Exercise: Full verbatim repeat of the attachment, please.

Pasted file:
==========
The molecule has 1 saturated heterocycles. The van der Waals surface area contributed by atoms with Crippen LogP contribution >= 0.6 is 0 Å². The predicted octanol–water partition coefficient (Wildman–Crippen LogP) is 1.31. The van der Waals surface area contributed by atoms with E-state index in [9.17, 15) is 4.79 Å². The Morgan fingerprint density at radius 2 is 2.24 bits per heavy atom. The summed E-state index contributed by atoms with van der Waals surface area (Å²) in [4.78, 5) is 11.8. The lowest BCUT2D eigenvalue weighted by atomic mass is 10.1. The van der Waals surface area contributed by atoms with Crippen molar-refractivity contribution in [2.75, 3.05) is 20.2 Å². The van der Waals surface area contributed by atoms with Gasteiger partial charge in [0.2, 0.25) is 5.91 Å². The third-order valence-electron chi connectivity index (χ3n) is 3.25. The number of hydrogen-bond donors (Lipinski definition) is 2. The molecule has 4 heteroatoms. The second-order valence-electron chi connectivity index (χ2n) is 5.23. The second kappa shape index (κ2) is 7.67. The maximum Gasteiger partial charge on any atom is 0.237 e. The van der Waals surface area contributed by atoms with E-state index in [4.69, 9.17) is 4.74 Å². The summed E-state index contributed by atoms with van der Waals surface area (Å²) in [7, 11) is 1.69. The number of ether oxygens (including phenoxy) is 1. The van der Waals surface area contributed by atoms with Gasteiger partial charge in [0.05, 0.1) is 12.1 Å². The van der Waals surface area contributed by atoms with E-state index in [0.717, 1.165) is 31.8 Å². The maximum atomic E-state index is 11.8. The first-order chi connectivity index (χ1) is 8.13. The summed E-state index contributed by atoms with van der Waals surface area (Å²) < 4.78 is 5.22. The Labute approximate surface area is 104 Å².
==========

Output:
The molecule has 1 saturated heterocycles. The van der Waals surface area contributed by atoms with Crippen LogP contribution >= 0.6 is 0 Å². The predicted octanol–water partition coefficient (Wildman–Crippen LogP) is 1.31. The van der Waals surface area contributed by atoms with E-state index in [9.17, 15) is 4.79 Å². The Morgan fingerprint density at radius 2 is 2.24 bits per heavy atom. The summed E-state index contributed by atoms with van der Waals surface area (Å²) in [4.78, 5) is 11.8. The lowest BCUT2D eigenvalue weighted by atomic mass is 10.1. The van der Waals surface area contributed by atoms with Crippen molar-refractivity contribution in [2.75, 3.05) is 20.2 Å². The van der Waals surface area contributed by atoms with Gasteiger partial charge in [0.2, 0.25) is 5.91 Å². The third-order valence-electron chi connectivity index (χ3n) is 3.25. The number of hydrogen-bond donors (Lipinski definition) is 2. The molecule has 4 heteroatoms. The second-order valence-electron chi connectivity index (χ2n) is 5.23. The second kappa shape index (κ2) is 7.67. The maximum Gasteiger partial charge on any atom is 0.237 e. The van der Waals surface area contributed by atoms with E-state index in [4.69, 9.17) is 4.74 Å². The summed E-state index contributed by atoms with van der Waals surface area (Å²) in [7, 11) is 1.69. The number of ether oxygens (including phenoxy) is 1. The van der Waals surface area contributed by atoms with Gasteiger partial charge in [0.05, 0.1) is 12.1 Å². The van der Waals surface area contributed by atoms with E-state index in [0.717, 1.165) is 31.8 Å². The maximum atomic E-state index is 11.8. The first-order chi connectivity index (χ1) is 8.13. The summed E-state index contributed by atoms with van der Waals surface area (Å²) < 4.78 is 5.22. The Labute approximate surface area is 104 Å².